OK, so fast forward 20 years and a brand new technology comes out. Rectangle bales! Only these ones are the size of a VW Beetle.  They have all the advantages of a round bale PLUS the stacking ability of the old rectangle bales. What could possibly go wrong? Well if you are following the story, you have probably already guessed.  For all the information, and databases, and software, and research, and instruction manuals available to him, our young farmer had lost the ability to know exactly when his hay was dry enough to bale, and the resulting financial loss of both a season's hay, and the huge sheds that hold it were considerable; not to mention the impact on stock this coming winter when either silage will be short or hay will have to be purchased and trucked in. Not cheap.

Would you give your teenage son the keys to your Ferrari?

There is no doubt the growing power of digital technologies to both automate, provide insights and consider correlations of large datasets from multiple sources is leading to levels of business efficiency never heard of before.  In my own work, a recent project in one division saw a 208% increase in throughput, while reducing workload by 70% and reducing time-to proficiency for new staff from nearly 10 weeks down to just 8 days.  In my fathers time, these sort of gains would have been unheard of, especially in just a 3 month period.

However...

Implementing advanced digitisation and automation strategies in your company without co-developing the knowledge and expertise to manage them, is akin to handing your teenage son the keys to your beloved Ferrari.  Not only will all that amazing technology fail to make him safer on the road, the levels of power involved will dramatically increase the risk of catastrophic failure and considerable financial loss.

Don't make the same mistake as this young farmer.  If you have implemented IT projects that don't deliver on results, new software that fixes one problem and causes three new ones, or high staff turnover in the complicated operational areas of your business, then may I suggest that throwing more money and technology at the problem is not going to fix it.  Whether you are running a single automation project, or digitising your entire business, please, just talk to a Knowledge Management professional today and get your foundations laid right. You won't regret it.


* Image Michael Trolove used under CC. Picture of farmer under CC.

08 April 2018

The pros and cons of considering frameworks and models


For a while now I have watched students and business associates try to pluck models (sometimes from thin air) and apply them to whatever problem they were trying to solve.

Recently a friend of mine tried to combine two quite different models to see if he could find some insight in to his next steps. This post is a few of my thoughts about the practice of thinking about and applying models and frameworks, as well as some feedback from Brad on these two specific models.

Lets start with a warning:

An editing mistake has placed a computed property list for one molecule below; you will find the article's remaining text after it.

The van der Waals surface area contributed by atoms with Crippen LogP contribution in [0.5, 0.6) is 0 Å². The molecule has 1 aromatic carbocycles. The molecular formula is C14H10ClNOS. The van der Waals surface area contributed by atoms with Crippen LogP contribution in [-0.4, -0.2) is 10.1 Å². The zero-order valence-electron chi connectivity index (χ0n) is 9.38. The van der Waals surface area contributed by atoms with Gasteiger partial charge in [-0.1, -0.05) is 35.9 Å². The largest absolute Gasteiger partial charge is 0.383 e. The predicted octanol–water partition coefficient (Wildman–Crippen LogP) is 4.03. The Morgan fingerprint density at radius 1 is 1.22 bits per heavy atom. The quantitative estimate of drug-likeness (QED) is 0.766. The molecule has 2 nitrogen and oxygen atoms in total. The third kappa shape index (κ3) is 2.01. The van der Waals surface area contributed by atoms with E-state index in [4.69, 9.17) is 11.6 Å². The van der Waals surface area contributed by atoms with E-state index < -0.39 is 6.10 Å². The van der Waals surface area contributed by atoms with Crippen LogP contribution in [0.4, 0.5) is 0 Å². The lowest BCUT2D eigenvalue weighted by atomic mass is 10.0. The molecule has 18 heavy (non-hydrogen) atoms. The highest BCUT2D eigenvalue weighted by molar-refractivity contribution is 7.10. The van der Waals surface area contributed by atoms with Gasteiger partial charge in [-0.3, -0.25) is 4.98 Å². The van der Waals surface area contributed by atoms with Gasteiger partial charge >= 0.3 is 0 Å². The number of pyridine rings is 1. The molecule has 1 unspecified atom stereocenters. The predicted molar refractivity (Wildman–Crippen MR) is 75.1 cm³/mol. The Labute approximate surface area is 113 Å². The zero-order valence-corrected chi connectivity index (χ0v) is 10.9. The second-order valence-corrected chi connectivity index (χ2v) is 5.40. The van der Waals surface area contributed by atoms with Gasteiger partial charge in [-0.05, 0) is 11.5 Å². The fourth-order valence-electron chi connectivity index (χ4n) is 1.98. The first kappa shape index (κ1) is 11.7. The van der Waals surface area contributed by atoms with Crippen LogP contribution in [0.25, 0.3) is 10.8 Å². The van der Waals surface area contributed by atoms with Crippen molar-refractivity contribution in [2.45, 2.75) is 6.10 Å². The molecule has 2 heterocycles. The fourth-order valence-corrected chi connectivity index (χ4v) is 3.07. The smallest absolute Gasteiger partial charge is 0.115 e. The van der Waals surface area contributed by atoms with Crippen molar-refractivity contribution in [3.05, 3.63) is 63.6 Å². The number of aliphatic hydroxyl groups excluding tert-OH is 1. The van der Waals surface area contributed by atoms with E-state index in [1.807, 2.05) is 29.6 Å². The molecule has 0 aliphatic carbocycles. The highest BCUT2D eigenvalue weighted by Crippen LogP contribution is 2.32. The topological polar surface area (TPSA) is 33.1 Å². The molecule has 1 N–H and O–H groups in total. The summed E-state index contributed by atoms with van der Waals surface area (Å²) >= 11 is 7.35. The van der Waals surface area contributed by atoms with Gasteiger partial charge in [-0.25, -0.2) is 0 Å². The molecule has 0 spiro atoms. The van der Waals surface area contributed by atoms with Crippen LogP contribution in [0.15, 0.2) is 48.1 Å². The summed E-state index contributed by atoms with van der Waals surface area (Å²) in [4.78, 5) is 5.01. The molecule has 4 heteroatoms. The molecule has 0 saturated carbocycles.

In their recent book "The Heretics Guide to Management", Paul Culmsee and Kailash Awati warn us that just as children cling to Teddy Bears to sooth their fears of the unknown, so can we all cling to various business models, strategic plans and operational budgets like they will solve all our fears if we are just faithful to them. Sometimes they are useful and give insight, but once the underlying assumptions no longer hold true, clinging to them becomes a fetish - one we often want to defend at all costs. I want to mention this up front because the danger of dabbling in new models, assumptions and ideas about how your world works is that you actually think you find a silver bullet thereby closing down your future creative possibilities while simultaneously giving yourself false confidence in a complex situation just because your new map tells you which direction to go.

Using models to kick-start our creativity

It is actually this set of possible steps that neuroscientist Beau Lotto points out as being the way we can increase our creativity and not just solving novel problems but increasing our ability to understand them in the first place. In this recent video on BigThink, he discusses how our brains evolved to avoid one thing: uncertainty, and so it is only capable of making small logical steps in order to avoid highly stressful cognitive dissonance. So when we see people finding creative, almost genius solutions to problems, we assume they are just really smart, but actually it is the range of "adjacent possibles" being much larger due to the broader, more complex and nuanced assumptions that they hold. Have a quick watch. I'll wait here 'til you get back.

The message is simple

Stop looking for silver bullets and start challenging your assumptions (all of them) while exposing yourself to as many different ways of viewing and thinking about the world as possible. Give your mind the raw materials for the creativity to happen.

Sometimes it is the process of questioning and comparing that leads to the answer, not the model itself. In the medical field it is called "praxis" as real-world data is compared with theoretical models, leading to action, more learning and hopefully the refinement of models or even a new addition to the scientific literature.